A Cheektowaga police officer who months ago helped chase down a shooter at a Dollar General store has been fired, a town police spokesman said Thursday.
Officer Dominic Schwartz, who had been with the department about 15 years, was terminated this week after an internal investigation, Assistant Police Chief James Speyer said.
While neither Speyer nor Police Chief David J. Zack would state the nature of the internal investigation, The Buffalo News learned the probe began months ago and focused on the officer's conduct with a registered sex offender in the town.
A lawyer for the offender, Matthew Albert of Buffalo, told The News that his client gave a lengthy statement to the town's internal investigators about her contact with Schwartz. Further, the woman told The News that she and Schwartz, 40, talked online about sex before he came to her home three times while in uniform.
The woman, Jessica D. Huber, 41, told The News that the contact began when she answered Schwartz's post on Craigslist late last year. She said he came to her house even after she told him she was a registered sex offender.
"We have standards that need to be met," Zack said Thursday. "It's my job as chief to make sure they are maintained."
"There are some things we can correct through training and counsel, and some things we cannot," he continued. "With this officer, there was no counsel or training that was going to be effective." The only remedy was termination, Zack said.
Huber is a level-two, or medium-risk, sex offender who had been convicted of sexual abuse in Monroe County. The victim was a 5-year-old boy. A co-defendant was sentenced to five years in state prison, and Huber was sentenced to 10 years' probation.
Because she resides in Cheektowaga, Huber was overseen by the Erie County Probation Department. Her probation officer began moves to revoke her probation after learning of her online chats, said Albert, her lawyer.
When Huber told the probation officer about Schwartz, the probation officer alerted the Cheektowaga Police Department and the internal probe began, Albert said.
Zack, the police chief, confirmed his department learned of the matter from the Erie County Probation Department. He said his team called the FBI for assistance, to determine whether the officer used his police authority to engage in the misconduct. But the FBI found Schwartz's acts, which occurred both on- and off-duty, did not rise to the level of a crime, though he did violate department rules, Zack said.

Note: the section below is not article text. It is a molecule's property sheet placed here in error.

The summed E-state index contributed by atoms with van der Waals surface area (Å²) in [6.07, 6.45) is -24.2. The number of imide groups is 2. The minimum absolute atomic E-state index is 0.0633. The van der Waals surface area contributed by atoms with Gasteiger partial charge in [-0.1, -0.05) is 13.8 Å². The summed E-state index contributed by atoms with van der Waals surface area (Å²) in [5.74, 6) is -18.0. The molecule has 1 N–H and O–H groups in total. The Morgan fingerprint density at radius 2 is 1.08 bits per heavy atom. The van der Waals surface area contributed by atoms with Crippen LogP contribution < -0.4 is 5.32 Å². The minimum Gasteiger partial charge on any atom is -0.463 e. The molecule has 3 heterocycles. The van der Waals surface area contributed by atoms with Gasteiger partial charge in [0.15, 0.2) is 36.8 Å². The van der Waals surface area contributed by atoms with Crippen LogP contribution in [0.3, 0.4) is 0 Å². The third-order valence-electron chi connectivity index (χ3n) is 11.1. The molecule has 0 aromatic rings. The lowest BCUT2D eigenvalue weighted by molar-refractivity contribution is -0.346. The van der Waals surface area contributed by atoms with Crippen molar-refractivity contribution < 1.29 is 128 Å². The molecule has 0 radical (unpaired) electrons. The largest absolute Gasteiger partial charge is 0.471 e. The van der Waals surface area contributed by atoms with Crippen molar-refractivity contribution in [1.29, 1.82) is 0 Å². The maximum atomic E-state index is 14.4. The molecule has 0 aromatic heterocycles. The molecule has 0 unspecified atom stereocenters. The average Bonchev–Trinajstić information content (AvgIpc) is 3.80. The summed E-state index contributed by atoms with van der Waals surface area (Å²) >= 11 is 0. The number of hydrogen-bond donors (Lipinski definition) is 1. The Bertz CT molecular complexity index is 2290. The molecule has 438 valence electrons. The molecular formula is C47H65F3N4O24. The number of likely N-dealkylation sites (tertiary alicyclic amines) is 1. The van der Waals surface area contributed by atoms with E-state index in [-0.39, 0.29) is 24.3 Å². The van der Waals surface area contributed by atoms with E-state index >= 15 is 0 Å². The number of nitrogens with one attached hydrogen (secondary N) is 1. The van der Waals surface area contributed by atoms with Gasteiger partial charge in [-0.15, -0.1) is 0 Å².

The News was unable Thursday to reach a lawyer for Schwartz or a representative from the Cheektowaga Police Benevolent Association to speak on the former officer's behalf.
Huber pleaded guilty this week to violating her probation and is in jail awaiting sentencing, her lawyer said. Also this week, the Cheektowaga Town Board acted on a recommendation from the police chief and fired Schwartz, according to Speyer.
It was an abrupt turnaround for an officer who was honored just months ago. On Nov. 14, Schwartz and Lt. Anthony Filipski responded to a shooting at the Dollar General store on Union Road near French Road. A gunman wearing a bullet proof vest had fired numerous rounds outside the store, striking one person.
The shooter then ran off. Schwartz later told reporters he ordered the man to stop and get on the ground. When the suspect kept running, Schwartz and Filipski chased him down. With help from two Samaritans at the nearby Darryl's Car Audio, the man was placed in handcuffs.
Police charged 29-year-old Travis Green of Cheektowaga in the attack. Police found he had a second rifle and 800 rounds of ammunition in his car. He also wore a bullet-proof vest.
Sexual misconduct by police officers is not rare in America. A Buffalo News investigation in 2015 found that a police officer in America is caught engaging in sexual abuse or misconduct every five days on average. Road officers are the most likely to offend, The News found after analyzing more than 700 cases.
• When a protector becomes a predator: Every five days, a police officer in America is caught engaging in sexual abuse or misconduct. Others are never caught.
• Abusing the Law: the results of an analysis of more than 700 credible cases of sexual misconduct from law enforcement personnel